Structural bull run in Indian stock market remains intact: Chris Wood
Even as local authorities rush to cushion the fall of the Evergrande group – China’s second-largest real estate developer in terms of sales – which can create a float in global financial markets, Christophe Bois, Global Head of Equity Strategy at Jefferies suggests that the structural bull market in India remains intact. It increased its stake in Bajaj Finance in its long only portfolio in Asia ex Japan by 1 percentage point (ppt). Wood had bought a stake in the company earlier this month.
“A broader, private sector-focused cycle of capital spending, extending beyond the real estate sector, is now being considered by the Jefferies Indian office in just one year from now. Another positive element is the growing evidence of job creation. India also appears to be at a major profit inflection point, with the corporate earnings-to-gross domestic product (GDP) ratio rebounding from an all-time low of 1.2% in FY20 to around 2.1 % in FY 21, ”Wood wrote in GREED & Fear – his weekly note to investors.
On Friday, the S&P BSE Sensex broke the 60,000 mark for the first time. The cash-driven rally saw the index gain 25 percent calendar year-to-date (CYTD). The rally in mid and small caps was more marked, with the two respective indices having jumped 42% and 55% during this period.
Goldman Sachs analysts expect capital flows to remain strong going forward, given the strong IPO pipeline. “We estimate $ 12 billion in passive purchases resulting from the potential inclusion of unicorns in MSCI India over the next two to three years. Strong investor demand and the resulting capital flows could keep equity valuations high, support the rupee and further catalyze the financialization of household savings, ”Goldman Sachs analysts led by Timothy wrote. Moe, their co-head of Asia macro research and chief Asia-Pacific equities strategist. in a recent note.
Risks for the rally
Aside from the risk of another wave of Covid, the main domestic risk for the Indian stock market, according to Wood, is a change in the accommodative policy of the Reserve Bank of India (RBI), which he says will only be that progressive.
While the central bank has raised its inflation forecast in recent meetings, it has yet to signal a change in policy direction. The RBI increased its CPI inflation forecast for this fiscal year to 5.7 percent at its policy meeting in August, from 5.1 percent expected in June. That aside, he announced phased increases in the amount of funds to be subscribed through variable rate reverse repurchase agreements.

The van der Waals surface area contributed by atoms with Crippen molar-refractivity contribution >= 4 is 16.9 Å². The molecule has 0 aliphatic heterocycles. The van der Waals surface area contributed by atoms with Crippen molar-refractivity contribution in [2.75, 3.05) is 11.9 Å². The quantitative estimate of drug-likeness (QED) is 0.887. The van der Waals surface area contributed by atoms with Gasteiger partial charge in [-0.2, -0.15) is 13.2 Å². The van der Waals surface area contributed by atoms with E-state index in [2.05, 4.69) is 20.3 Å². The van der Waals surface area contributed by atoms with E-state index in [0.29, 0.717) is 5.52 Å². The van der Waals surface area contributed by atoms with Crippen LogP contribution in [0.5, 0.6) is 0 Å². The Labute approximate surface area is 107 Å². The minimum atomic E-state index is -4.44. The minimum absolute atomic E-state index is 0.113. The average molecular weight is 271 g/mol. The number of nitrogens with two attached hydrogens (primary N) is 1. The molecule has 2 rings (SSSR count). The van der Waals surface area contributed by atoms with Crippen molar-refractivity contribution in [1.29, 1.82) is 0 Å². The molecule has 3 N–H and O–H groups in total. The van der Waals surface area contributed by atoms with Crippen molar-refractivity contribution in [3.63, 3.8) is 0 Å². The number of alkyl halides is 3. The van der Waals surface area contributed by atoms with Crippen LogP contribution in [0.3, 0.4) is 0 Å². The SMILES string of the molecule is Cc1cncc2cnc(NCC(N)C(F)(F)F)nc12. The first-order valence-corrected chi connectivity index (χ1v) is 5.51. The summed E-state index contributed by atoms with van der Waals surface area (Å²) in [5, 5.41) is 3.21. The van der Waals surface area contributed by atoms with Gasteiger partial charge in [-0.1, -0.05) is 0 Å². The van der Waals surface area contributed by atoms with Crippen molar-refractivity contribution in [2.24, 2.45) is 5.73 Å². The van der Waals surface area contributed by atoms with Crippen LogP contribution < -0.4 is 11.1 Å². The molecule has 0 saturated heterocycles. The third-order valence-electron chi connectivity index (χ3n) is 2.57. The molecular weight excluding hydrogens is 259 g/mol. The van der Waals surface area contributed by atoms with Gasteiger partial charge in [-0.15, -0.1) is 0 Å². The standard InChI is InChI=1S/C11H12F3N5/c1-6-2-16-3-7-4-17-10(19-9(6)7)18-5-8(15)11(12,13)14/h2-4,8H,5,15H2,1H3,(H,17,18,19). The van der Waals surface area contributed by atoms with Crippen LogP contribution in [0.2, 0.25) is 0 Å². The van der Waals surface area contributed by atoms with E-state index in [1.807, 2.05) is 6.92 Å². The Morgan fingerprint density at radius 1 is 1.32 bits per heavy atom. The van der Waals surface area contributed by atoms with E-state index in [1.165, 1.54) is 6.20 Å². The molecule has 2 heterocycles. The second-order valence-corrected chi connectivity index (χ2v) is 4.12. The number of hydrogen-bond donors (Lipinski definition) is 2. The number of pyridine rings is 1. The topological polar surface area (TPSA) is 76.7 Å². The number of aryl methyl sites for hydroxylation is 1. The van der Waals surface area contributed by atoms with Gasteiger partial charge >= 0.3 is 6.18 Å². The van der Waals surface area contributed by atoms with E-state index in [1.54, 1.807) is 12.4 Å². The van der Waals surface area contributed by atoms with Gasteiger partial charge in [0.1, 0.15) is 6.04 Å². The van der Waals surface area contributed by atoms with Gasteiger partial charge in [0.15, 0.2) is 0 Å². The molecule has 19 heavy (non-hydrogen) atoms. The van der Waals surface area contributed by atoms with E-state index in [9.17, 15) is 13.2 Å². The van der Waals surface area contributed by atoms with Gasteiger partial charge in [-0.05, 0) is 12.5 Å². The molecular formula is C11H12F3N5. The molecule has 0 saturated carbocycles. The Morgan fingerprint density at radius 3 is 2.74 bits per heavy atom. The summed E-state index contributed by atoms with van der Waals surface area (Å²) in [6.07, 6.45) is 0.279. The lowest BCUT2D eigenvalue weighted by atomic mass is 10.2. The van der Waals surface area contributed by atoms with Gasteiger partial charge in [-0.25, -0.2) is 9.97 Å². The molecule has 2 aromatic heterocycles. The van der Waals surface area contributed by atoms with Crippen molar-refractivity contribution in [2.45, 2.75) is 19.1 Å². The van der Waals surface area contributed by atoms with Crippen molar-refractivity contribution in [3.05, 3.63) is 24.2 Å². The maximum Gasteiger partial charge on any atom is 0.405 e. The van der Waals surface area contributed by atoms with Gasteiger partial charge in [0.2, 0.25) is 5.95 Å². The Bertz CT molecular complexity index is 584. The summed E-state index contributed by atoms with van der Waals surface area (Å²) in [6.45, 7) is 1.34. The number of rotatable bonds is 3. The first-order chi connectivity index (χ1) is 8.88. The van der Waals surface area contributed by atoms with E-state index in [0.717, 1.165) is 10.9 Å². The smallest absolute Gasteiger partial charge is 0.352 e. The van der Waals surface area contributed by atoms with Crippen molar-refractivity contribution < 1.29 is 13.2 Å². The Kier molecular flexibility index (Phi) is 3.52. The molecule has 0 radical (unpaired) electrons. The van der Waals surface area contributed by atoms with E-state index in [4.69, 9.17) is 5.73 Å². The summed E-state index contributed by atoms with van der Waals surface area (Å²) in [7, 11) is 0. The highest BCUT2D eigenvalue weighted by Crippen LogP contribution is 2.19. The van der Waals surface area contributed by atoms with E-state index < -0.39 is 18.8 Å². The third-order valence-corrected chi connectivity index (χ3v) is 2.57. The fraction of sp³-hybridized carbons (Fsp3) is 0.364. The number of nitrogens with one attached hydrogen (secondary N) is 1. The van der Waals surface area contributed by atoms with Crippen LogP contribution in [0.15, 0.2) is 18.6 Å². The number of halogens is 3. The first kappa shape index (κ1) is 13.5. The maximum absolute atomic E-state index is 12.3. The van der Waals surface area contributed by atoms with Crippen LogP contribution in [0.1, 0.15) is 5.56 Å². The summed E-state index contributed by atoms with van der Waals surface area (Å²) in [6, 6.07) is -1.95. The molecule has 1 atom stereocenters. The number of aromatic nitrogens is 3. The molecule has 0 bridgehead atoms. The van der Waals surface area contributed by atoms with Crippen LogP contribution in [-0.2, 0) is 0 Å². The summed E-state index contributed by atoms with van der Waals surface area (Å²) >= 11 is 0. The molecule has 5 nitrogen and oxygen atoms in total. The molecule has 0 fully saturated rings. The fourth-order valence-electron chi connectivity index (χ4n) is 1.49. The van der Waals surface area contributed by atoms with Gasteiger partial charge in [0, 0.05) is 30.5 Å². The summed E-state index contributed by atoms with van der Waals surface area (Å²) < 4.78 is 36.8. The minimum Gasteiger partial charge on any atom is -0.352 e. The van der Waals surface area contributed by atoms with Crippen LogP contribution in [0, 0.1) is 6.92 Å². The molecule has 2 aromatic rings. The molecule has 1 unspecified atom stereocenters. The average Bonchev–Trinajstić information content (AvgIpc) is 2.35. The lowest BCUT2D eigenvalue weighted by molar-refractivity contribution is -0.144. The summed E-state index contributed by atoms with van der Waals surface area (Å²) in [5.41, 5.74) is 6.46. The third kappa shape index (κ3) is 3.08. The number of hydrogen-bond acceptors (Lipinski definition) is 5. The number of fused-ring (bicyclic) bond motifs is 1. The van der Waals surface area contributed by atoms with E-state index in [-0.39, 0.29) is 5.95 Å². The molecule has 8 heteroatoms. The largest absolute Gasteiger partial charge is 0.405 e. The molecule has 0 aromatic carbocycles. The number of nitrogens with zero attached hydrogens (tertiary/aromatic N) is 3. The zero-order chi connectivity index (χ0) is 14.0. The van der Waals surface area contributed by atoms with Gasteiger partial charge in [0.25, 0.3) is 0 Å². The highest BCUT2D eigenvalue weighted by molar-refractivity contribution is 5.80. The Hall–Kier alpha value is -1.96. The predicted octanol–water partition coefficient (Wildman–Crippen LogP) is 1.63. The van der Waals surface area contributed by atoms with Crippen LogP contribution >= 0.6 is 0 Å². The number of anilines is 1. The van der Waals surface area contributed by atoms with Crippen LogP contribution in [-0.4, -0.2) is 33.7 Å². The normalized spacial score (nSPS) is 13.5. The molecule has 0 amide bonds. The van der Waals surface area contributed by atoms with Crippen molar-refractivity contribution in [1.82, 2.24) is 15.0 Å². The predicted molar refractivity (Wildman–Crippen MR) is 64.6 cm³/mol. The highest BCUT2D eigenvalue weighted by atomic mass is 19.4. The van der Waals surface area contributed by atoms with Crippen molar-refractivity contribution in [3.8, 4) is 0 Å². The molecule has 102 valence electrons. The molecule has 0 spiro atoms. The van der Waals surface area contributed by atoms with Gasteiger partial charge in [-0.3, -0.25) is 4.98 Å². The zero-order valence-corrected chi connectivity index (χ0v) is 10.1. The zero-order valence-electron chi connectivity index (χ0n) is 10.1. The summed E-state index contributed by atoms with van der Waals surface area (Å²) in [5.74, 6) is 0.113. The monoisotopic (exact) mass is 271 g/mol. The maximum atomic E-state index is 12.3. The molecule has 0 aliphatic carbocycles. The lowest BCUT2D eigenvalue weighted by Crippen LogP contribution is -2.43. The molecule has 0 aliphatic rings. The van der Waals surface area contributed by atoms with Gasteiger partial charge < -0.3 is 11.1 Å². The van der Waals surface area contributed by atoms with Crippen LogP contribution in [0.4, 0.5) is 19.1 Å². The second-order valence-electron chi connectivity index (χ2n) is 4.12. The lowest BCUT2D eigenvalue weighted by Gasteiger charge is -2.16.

The development of Evergrande, Wood said, will have a ripple effect on Wall Street correlated global markets that have become accustomed to bailouts.
“Evergrande’s acute liquidity crisis, signaled by the 86% collapse in its share price since late February, has been almost inevitable since China launched its ‘three red lines’ policy in August 2020 asking developers selected real estate to comply with specific financial ratios, ”Wood wrote.
The three red lines are a set of thresholds on three financial ratios, Liabilities (ex-products of advances) to Total assets, Net debt to equity and Cash to short-term debt, led by the People’s Bank of China (PBOC) and the Ministry of Housing in China, which seeks to cap the borrowing of developers.
The real risk given Evergrande’s development, according to Wood, is that the responsible technocrats, who have been in charge of China’s extensive deleveraging policy since 2016, of which the “three red lines” policy is a manifestation, will come out. from the scene.
“It would make greed and fear nervous precisely because they have proven themselves to be so proficient in implementing the delicate balance of bringing market discipline into the system without blowing it up,” Wood said.